This post is part of our ongoing efforts to make the latest papers in robotics accessible to a general audience.
Robots that interact with everyday users may need a combination of speech, gaze, and gesture behaviors to convey their message effectively. This is similar to human-human interactions except that every behavior the robot displays must be designed and programmed ahead of time. In other words, designers of robot applications must understand how each of these behaviors contributes to the robot’s effectiveness so that they can determine which behaviors must be included in the application’s design.
To this end, the latest paper by Huang and Mutlu in Autonomous Robots presents a method that designers can use to determine which behaviors should be used to produce a desired effect. They illustrate the method’s use by designing and evaluating a set of narrative behaviors for a storytelling robot that might be used in educational, informational, and entertainment settings.
As an example, the figure above shows the Wakamaru human-like robot coordinating speech, gaze, and gesture to tell a story about the process of making paper. The full narration lasted approximately six minutes. One result showed how the robot’s use of pointing gestures improved its audience’s recall of story information and by how much. The impact of different gestures on the robot’s performance is further captured in the diagram shown below. Such a diagram can be used by robot designers to choose appropriate behaviors from a large set of behaviors, or to understand the impact each behavior has on the goals of their design.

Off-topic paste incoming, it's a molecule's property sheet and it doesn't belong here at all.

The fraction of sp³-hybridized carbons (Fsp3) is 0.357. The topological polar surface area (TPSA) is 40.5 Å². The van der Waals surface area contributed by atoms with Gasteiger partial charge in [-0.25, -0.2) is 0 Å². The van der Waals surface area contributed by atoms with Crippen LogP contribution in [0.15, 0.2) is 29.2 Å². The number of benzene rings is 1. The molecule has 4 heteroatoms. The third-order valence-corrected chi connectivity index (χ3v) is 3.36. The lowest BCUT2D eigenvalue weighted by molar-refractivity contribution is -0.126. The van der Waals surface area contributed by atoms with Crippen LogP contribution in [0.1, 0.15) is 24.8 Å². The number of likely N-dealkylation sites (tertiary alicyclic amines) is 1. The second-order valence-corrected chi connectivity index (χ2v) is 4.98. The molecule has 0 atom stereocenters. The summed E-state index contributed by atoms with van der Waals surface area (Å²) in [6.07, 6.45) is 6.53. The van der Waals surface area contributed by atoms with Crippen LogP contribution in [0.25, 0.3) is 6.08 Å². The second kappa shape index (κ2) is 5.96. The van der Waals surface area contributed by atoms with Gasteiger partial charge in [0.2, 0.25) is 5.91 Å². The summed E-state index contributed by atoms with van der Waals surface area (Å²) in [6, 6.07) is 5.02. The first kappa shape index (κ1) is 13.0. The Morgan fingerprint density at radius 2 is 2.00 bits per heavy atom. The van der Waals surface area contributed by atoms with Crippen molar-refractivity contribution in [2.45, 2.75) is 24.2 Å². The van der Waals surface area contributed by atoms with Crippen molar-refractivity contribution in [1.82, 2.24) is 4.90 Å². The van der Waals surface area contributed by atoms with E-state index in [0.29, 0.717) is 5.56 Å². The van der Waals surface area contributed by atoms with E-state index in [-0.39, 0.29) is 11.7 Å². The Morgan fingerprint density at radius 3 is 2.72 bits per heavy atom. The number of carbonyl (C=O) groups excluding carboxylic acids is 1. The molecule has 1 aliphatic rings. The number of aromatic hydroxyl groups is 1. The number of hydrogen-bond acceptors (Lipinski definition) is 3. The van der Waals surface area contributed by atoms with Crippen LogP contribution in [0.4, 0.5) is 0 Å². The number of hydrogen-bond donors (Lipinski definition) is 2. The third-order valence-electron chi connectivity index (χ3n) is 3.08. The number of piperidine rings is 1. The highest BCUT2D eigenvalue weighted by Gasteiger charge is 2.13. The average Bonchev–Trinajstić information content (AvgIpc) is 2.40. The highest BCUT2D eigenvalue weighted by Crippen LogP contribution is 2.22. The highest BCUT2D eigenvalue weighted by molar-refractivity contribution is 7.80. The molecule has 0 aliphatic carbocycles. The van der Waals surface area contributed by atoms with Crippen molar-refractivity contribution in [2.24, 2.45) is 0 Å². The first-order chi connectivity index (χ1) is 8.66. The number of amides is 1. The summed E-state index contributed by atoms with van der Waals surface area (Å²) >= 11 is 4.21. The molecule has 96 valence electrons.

For more information, you can read the paper Multivariate evaluation of interactive robot systems (Chien-Ming Huang and Bilge Mutlu, Autonomous Robots – Springer US, August 2014) or ask questions below!